Dark clouds brewing over SA Weather Service after public protector's report

22 May 2019 - 06:00 By Bongani Fuzile
Senior SA Weather Service manager Lucky Ntsangwane might be without a job after the public protector found his appointment to have been unlawful.
Senior SA Weather Service manager Lucky Ntsangwane might be without a job after the public protector found his appointment to have been unlawful.
Image: SA Weather Service

The SA Weather Service (SAWS) has limped from one staffing blunder to another since 2015. Now the public protector has recommended that it set aside the appointment of a senior manager, who was apparently employed without having the required qualifications.

Lucky Ntsangwane was appointed in 2017 as a manager for research and development at the weather service - despite not having the PhD qualification required for the job.

“Mr Ntsangwane did not meet the minimum requirements for the advertised position and his application should not have been considered for shortlisting,” public protector Busisiwe Mkhwebane said in her report.

Ntsangwane said on Tuesday that he cannot comment on the report because “I have not seen it, unfortunately”.

SAWS spokesperson Lesiba Seshoka said they have noted the content of Mkhwebane's report and referred it to the board of directors for a decision.

Ntsangwane’s appointment was reported to the public protector in October 2017 by an anonymous source. The complaint was that he was not qualified for the position and that his appointment was irregular.

Ntsangwane’s appointment was approved by then CEO Jerry Lengoasa, who was suspended in September 2018 on allegations of irregularities, including the leasing of the SAWS building.

Last week, acting SAWS CEO Mnikeli Ndabambi issued a statement on behalf of the board of directors, saying both preliminary and final investigations into the allegations levelled against Lengoasa had been completed.

“Based on the outcome of the investigation, the board of the SA Weather Service will now initiate a disciplinary process,” said Ndabambi.

Lengoasa took over from Linda Makuleni, who was fired by the weather service in 2016, five months before her 10-year contract expired. Makuleni took home R2m after the termination of her contract.

Public protector Busisiwe Mkhwebane.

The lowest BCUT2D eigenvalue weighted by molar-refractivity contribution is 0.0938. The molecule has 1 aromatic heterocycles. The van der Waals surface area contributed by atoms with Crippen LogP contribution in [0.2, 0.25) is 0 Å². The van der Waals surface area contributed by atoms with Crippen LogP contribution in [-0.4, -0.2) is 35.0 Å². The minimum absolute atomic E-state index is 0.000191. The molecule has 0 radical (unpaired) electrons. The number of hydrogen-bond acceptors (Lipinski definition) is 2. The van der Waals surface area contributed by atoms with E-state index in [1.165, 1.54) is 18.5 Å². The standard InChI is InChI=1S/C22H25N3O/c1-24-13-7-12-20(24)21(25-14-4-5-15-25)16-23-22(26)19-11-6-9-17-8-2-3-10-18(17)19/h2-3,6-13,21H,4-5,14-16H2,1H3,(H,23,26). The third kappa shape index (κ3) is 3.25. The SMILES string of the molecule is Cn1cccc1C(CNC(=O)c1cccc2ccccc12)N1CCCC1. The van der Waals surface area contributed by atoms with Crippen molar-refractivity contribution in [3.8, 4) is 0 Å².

Public protector Busisiwe Mkhwebane.
Image: Esa Alexander

After the parliamentary portfolio committee on environmental affairs took up the matter with the board‚ it resolved in October 2018 to hold board members personally liable for “the fruitless and wasteful expenditure of R2m, incurred as a result of its ill-advised decision” to prematurely terminate Makuleni’s contract.

Mkhwebane said Lengoasa’s appointment of Ntsangwane was improper, irregular and amounted to maladministration.

The advertisement for the post required a candidate with a PhD in research, meteorology or a related field. Minimum requirements were five years’ management experience within a scientific or related entity. The position was first advertised internally and then externally in June 2017.

Three months later, on October 1 2017, Ntsangwane was appointed to the position - at an annual salary of R1.15m.

A source at the weather service said the position held by Ntsangwane required him to lead and supervise a group of scientists, mainly PhD holders, to deliver cutting-edge scientific products and services.

“That means he must provide a leadership role in research. For that you need to be in the research space and be qualified,” said the source.

Before taking the post, Ntsangwane was a manager at the climate and environment research and monitoring division at SAWS.

Three other people – Dr Velaphi Msimang, Dr Patience Mativandlela and professor Themba Dube – were shortlisted for the post. Ntsangwane came in at number three after the interviews.

The public protector’s report further said the CEO at the time, Lengoasa, who chaired the interview, acknowledged that Ntsangwane did not possess the required PhD. 

“After consideration of the interviews, the assessment results as well as affordability of each candidate, the panel unanimously agreed that Mr Ntsangwane is the recommended candidate for the role - although he does not possess a PhD as required, the recruitment and selection policy makes provision that existing employees be afforded an opportunity to fulfil future human-capital needs of the organisation,” read the public protector’s report.

Mkhwebane said the SAWS board had 30 days to lodge an application to the relevant court to have the appointment of Ntsangwane to the position declared unlawful and set aside.


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